For the past five years, tens of thousands of homeowners have been frozen in place, unable to sell their homes for a profit.
Now, there are signs a thaw is under way.
Sales by owners who are not facing foreclosure or a distressed sale are on the increase again, a trend that real-estate analysts and agents say points to a fuller housing-market recovery eagerly awaited but still in the early stages.
Also, foreclosures and short sales, which have dominated the market and dragged down metro Phoenix’s home prices since the crash, have been slowing steadily this year.
Profits made by regular sellers haven’t been huge so far, but they have risen with the region’s 35 percent increase in median home prices over the past year. More people who have owned their homes a long time find they can sell and make a satisfactory profit. More who bought near the height of the boom are no longer underwater, meaning they now owe less than what their house is worth.
In August, the median price of a regular home sale in metro Phoenix climbed slightly to $185,000, about $30,000 more than the median for all sales, according to new data from Arizona State University’s College of Business.
Last month, the number of regular resales, or homes sold by an owner without lender aid, was 81 percent higher than the same month a year earlier.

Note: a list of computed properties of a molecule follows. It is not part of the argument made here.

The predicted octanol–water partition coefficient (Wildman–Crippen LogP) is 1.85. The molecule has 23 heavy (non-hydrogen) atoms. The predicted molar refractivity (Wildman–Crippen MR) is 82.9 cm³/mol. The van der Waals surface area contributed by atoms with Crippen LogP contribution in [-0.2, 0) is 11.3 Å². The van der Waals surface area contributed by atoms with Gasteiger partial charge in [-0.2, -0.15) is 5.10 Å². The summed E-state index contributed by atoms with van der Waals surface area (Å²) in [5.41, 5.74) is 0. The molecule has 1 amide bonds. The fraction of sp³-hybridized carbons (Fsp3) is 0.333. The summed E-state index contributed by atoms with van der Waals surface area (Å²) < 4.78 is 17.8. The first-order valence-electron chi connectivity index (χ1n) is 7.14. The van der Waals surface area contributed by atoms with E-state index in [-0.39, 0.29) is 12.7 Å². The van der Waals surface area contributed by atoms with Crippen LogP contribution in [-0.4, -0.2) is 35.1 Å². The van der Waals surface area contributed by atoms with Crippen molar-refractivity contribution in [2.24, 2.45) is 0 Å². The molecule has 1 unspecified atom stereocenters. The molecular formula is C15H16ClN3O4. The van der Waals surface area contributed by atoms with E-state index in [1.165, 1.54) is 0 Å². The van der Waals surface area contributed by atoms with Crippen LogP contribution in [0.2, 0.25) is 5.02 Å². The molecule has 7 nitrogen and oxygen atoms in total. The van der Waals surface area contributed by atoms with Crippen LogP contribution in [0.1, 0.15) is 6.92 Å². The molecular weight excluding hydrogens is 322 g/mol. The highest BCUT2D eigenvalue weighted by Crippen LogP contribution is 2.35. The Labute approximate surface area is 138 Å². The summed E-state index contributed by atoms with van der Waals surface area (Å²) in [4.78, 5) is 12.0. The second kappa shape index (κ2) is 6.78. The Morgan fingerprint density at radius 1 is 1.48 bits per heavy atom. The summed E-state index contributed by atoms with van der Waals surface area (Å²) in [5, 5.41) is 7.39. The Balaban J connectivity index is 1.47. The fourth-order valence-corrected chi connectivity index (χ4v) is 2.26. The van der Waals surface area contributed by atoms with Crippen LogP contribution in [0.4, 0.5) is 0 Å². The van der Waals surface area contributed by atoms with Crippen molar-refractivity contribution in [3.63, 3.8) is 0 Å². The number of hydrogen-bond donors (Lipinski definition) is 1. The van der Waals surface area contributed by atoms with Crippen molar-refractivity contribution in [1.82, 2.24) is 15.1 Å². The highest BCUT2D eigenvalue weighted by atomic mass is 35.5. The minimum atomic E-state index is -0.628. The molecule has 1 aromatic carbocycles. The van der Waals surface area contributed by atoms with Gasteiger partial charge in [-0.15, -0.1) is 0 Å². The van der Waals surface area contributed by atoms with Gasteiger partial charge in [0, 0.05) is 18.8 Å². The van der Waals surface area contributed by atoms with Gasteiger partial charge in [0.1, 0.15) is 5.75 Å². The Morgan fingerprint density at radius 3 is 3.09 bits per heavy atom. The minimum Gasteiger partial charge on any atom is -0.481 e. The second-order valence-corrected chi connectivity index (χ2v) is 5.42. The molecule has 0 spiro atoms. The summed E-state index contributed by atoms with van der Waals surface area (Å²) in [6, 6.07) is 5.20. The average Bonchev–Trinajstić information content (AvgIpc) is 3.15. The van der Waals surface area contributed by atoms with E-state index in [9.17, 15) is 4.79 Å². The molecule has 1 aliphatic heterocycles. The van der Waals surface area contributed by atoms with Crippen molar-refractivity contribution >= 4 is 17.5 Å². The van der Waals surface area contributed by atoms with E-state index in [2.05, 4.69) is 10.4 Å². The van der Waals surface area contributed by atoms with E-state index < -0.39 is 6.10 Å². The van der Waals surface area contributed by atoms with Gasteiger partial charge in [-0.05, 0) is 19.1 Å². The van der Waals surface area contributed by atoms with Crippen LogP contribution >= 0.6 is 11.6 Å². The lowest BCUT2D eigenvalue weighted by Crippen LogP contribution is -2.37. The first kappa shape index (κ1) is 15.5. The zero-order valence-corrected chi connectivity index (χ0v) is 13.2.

“The latest trend is normal sellers are back,” said Jim Sexton of the Phoenix office of RealtyOne Group. “We are going back to normal, with an owner occupant moving to another Valley house after selling a home for a profit.”
Jason and Kate Raber are part of that awakening market.
The couple paid $188,000 for a three-bedroom house in Chandler in 2004, right as the boom was beginning. The value of their home dropped during the crash but then began rising steadily during the last three years.
The Rabers, who didn’t have children when they bought the house and now have three, decided it was time to sell. They listed their home for $229,000 and sold it the next day for $232,000 at the end of September.
Their agent, John Gluch of HomeSmart Realty, said the couple were surprised that the offers came in so high and so quickly and that they were able to sell their home for more than the asking price the next day.
The Rabers are buying a larger home in Chandler closer to their parents.
“The market has finally improved enough for many regular sellers to make a move,” Gluch said.
Since home values plummeted more than 50 percent during the crash, many Phoenix-area homeowners have been unable to move or refinance, particularly if they bought near the peak.
People who needed to sell and move for a job had to rely on their lender to approve a short sale, which allows borrowers to sell for less than they owe on their mortgage. Others who lost a job or saw their income fall often had no option but to stop payments and face foreclosure.